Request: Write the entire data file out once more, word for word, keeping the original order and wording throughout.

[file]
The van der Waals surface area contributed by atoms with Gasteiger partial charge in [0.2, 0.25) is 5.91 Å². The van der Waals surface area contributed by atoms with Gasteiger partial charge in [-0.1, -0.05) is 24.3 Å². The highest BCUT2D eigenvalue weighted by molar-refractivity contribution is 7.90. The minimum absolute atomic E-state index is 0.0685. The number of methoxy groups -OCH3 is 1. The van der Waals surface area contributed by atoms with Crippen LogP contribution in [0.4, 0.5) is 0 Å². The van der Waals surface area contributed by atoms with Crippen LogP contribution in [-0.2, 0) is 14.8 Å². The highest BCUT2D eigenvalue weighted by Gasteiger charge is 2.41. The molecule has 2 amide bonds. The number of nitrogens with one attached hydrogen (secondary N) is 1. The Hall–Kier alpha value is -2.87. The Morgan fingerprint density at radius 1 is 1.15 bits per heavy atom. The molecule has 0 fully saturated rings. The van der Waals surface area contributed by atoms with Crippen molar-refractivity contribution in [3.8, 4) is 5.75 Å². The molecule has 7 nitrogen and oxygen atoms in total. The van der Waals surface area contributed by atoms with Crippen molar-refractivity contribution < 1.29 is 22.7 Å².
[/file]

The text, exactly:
The van der Waals surface area contributed by atoms with Gasteiger partial charge in [0.2, 0.25) is 5.91 Å². The van der Waals surface area contributed by atoms with Gasteiger partial charge in [-0.1, -0.05) is 24.3 Å². The highest BCUT2D eigenvalue weighted by molar-refractivity contribution is 7.90. The minimum absolute atomic E-state index is 0.0685. The number of methoxy groups -OCH3 is 1. The van der Waals surface area contributed by atoms with Crippen LogP contribution in [0.4, 0.5) is 0 Å². The van der Waals surface area contributed by atoms with Crippen LogP contribution in [-0.2, 0) is 14.8 Å². The highest BCUT2D eigenvalue weighted by Gasteiger charge is 2.41. The molecule has 2 amide bonds. The number of nitrogens with one attached hydrogen (secondary N) is 1. The Hall–Kier alpha value is -2.87. The Morgan fingerprint density at radius 1 is 1.15 bits per heavy atom. The molecule has 0 fully saturated rings. The van der Waals surface area contributed by atoms with Crippen molar-refractivity contribution in [3.8, 4) is 5.75 Å². The molecule has 7 nitrogen and oxygen atoms in total. The van der Waals surface area contributed by atoms with Crippen molar-refractivity contribution < 1.29 is 22.7 Å².